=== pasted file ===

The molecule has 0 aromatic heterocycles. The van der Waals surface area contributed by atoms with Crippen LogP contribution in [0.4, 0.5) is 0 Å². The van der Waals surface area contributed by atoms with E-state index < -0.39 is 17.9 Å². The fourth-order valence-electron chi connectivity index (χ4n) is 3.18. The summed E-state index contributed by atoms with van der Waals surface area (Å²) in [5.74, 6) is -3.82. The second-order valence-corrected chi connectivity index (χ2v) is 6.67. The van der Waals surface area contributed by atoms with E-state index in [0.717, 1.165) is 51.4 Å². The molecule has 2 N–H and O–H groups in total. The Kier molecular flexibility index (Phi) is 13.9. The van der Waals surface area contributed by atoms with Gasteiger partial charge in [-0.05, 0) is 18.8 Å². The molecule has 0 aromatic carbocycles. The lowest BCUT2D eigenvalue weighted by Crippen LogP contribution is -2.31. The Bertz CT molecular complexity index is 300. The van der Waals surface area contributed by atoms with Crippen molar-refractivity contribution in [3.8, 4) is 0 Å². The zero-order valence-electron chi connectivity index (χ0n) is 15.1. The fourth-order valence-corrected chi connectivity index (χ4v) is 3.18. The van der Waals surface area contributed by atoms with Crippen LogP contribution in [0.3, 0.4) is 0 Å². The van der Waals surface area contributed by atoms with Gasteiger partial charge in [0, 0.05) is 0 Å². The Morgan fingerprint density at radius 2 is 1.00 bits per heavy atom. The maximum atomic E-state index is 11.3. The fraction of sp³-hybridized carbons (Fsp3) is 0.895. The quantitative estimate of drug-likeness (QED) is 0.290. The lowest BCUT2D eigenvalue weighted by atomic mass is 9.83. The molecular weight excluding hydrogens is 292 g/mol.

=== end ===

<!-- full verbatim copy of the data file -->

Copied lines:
The molecule has 0 aromatic heterocycles. The van der Waals surface area contributed by atoms with Crippen LogP contribution in [0.4, 0.5) is 0 Å². The van der Waals surface area contributed by atoms with E-state index < -0.39 is 17.9 Å². The fourth-order valence-electron chi connectivity index (χ4n) is 3.18. The summed E-state index contributed by atoms with van der Waals surface area (Å²) in [5.74, 6) is -3.82. The second-order valence-corrected chi connectivity index (χ2v) is 6.67. The van der Waals surface area contributed by atoms with E-state index in [0.717, 1.165) is 51.4 Å². The molecule has 2 N–H and O–H groups in total. The Kier molecular flexibility index (Phi) is 13.9. The van der Waals surface area contributed by atoms with Gasteiger partial charge in [-0.05, 0) is 18.8 Å². The molecule has 0 aromatic carbocycles. The lowest BCUT2D eigenvalue weighted by Crippen LogP contribution is -2.31. The Bertz CT molecular complexity index is 300. The van der Waals surface area contributed by atoms with Crippen molar-refractivity contribution in [3.8, 4) is 0 Å². The zero-order valence-electron chi connectivity index (χ0n) is 15.1. The fourth-order valence-corrected chi connectivity index (χ4v) is 3.18. The van der Waals surface area contributed by atoms with Crippen LogP contribution in [0.3, 0.4) is 0 Å². The van der Waals surface area contributed by atoms with Gasteiger partial charge in [0, 0.05) is 0 Å². The Morgan fingerprint density at radius 2 is 1.00 bits per heavy atom. The maximum atomic E-state index is 11.3. The fraction of sp³-hybridized carbons (Fsp3) is 0.895. The quantitative estimate of drug-likeness (QED) is 0.290. The lowest BCUT2D eigenvalue weighted by atomic mass is 9.83. The molecular weight excluding hydrogens is 292 g/mol.